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Scot Free Sir Walter Scott’s manuscript of his novel Rob Roy is set to go on show to the public this month for the first time in at least a century.
The original draft of the historical classic, published in 1817, had been among many literary gems held in the Honresfield Library formed in the 19th century by Rochdale mill owner William Law. The manuscript was saved for public view after a collective of UK-wide organisations stepped in to buy it at auction at Sotheby’s. This month it goes on permanent show at the Treasures of the National Library of Scotland exhibition in Edinburgh.
Above For the first time in a century, members of the public will get to see the manuscript of Rob Roy
Fashion forward The role Jewish Londoners played in the UK’s fashion industry is put in the spotlight at a new exhibition opening this autumn.
A dress worn by David Bowie on the cover of The Man Who Sold the World, Sean Connery’s 007 shirts and a hat worn by Greta Garbo are among key items created by leading Jewish designers Mr Fish, Cecil Gee, Otto Lucas, Rahvis, Neymar and Madame Isobel.
From East End tailors to the couture salons of the West End, the exhibition, opening at the Museum of London Docklands in October, tells the story of the Jewish makers behind some of the most recognisable looks of the 20th century.
Above Bowie dress designed by Mr Fish, © Trinity Mirror, Mirrorpix, Alamy Stock Photo
Below Ipswich Station in the 1950s by Michael Suffl ing, photo credit Keith Suffl ing
GAUGING INTEREST Some of the best model railways from around the UK covering all major scales/gauges come together in Suffolk this month.
Stonham Barns Park, near Stowmarket, is hosting its first ever model railway show on March 19 with a range of model railway layouts on display from manufacturers including Hornby, Bachmann and Dapol. YouTuber Lawrie Rose of Lawrie’s Mechanical Marvels will be bringing a layout based on Scole Railway near Diss built by William Betts in the 1860s.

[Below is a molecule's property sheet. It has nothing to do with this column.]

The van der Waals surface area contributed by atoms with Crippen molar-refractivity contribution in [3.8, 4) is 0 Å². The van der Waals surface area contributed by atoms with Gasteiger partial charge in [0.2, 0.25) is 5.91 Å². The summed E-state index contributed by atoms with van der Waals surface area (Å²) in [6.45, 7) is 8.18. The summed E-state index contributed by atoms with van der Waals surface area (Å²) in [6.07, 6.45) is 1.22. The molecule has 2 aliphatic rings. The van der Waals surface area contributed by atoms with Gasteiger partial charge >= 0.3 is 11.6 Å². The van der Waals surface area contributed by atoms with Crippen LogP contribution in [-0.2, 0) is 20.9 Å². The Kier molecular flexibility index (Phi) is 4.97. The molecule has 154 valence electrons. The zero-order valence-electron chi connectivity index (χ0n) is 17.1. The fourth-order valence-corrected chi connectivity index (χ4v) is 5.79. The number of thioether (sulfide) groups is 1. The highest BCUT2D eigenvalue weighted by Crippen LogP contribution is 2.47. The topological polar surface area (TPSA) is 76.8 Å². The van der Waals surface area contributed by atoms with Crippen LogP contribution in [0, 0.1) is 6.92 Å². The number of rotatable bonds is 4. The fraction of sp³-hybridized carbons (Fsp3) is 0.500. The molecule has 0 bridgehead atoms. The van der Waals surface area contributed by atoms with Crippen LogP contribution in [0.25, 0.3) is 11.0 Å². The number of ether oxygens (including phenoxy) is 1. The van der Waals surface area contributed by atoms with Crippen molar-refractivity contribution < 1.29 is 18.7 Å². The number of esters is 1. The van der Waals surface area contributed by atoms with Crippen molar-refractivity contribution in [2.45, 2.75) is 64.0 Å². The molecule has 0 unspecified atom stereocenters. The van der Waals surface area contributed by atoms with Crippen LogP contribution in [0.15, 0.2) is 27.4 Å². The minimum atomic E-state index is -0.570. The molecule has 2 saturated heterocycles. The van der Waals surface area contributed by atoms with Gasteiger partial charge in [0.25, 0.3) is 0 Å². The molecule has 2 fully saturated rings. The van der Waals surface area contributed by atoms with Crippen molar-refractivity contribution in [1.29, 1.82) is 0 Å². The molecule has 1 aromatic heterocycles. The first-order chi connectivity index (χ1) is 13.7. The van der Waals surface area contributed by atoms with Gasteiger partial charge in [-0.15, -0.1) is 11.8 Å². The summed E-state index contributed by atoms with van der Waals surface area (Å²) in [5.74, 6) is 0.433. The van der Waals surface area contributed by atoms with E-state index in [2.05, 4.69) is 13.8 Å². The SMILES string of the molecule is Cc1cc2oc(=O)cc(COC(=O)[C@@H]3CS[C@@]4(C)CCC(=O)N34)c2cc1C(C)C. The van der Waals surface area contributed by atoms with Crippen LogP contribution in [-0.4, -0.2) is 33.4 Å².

Makers Maak London Ceramics specialist Maak is to hold its first auction dedicated to contemporary craft on September 17. It will include 120 pieces from the single-owner collection of the late Victoria, Lady de Rothschild, made up of leading British, Japanese and European makers and collected over 30 years. The collection will go on show from March 17 at Ascott House, in Buckinghamshire, the historic residence of the de Rothschild family.
Above On display: Kenji Io (Japanese, b.1945), Breeze, 2010
30 seconds with... with Steven Sparrow the new managing director at Wilson 55 auction house in Nantwich Do you have a favourite artist? There are many artists I rate very highly but Donald McIntyre has been a longtime favourite. He is a master of colour in the great tradition of the Scottish colourists and his paintings always lift the spirits with his depictions of white Iona beaches and sunny Cornish harbours.
What market changes have you seen? When I started 20 years ago Northern
Art wasn’t a recognised genre aside from Lowry. Fast forward to today and see the deserved recognition Northern Art now receives in the saleroom and with buyers nationwide. Numerous galleries supporting this genre have sprung up and we hold standalone Northern Art sales.
What would be your ideal fi nd? I have met many people over the years who knew or met Lowry in person, sadly, I never did. I would love to fi nd a Lowry oil painting that nobody had seen before, gifted perhaps, and kept hidden away.
Do you collect? If so, what? Coins satisfy my love of history while also appreciating the artistic side of numismatics.
Any non art/ antiques hobbies? Walking my two dogs – Molly and Poppy, especially on the Llyn Peninsula in Wales.
Wilson 55’s next Northern Art sale is on March 9.
Below Donald McIntyre (1923-2009), Sunlight, Coverack, sold for £13,000 at Wilson 55
8 ANTIQUE COLLECTING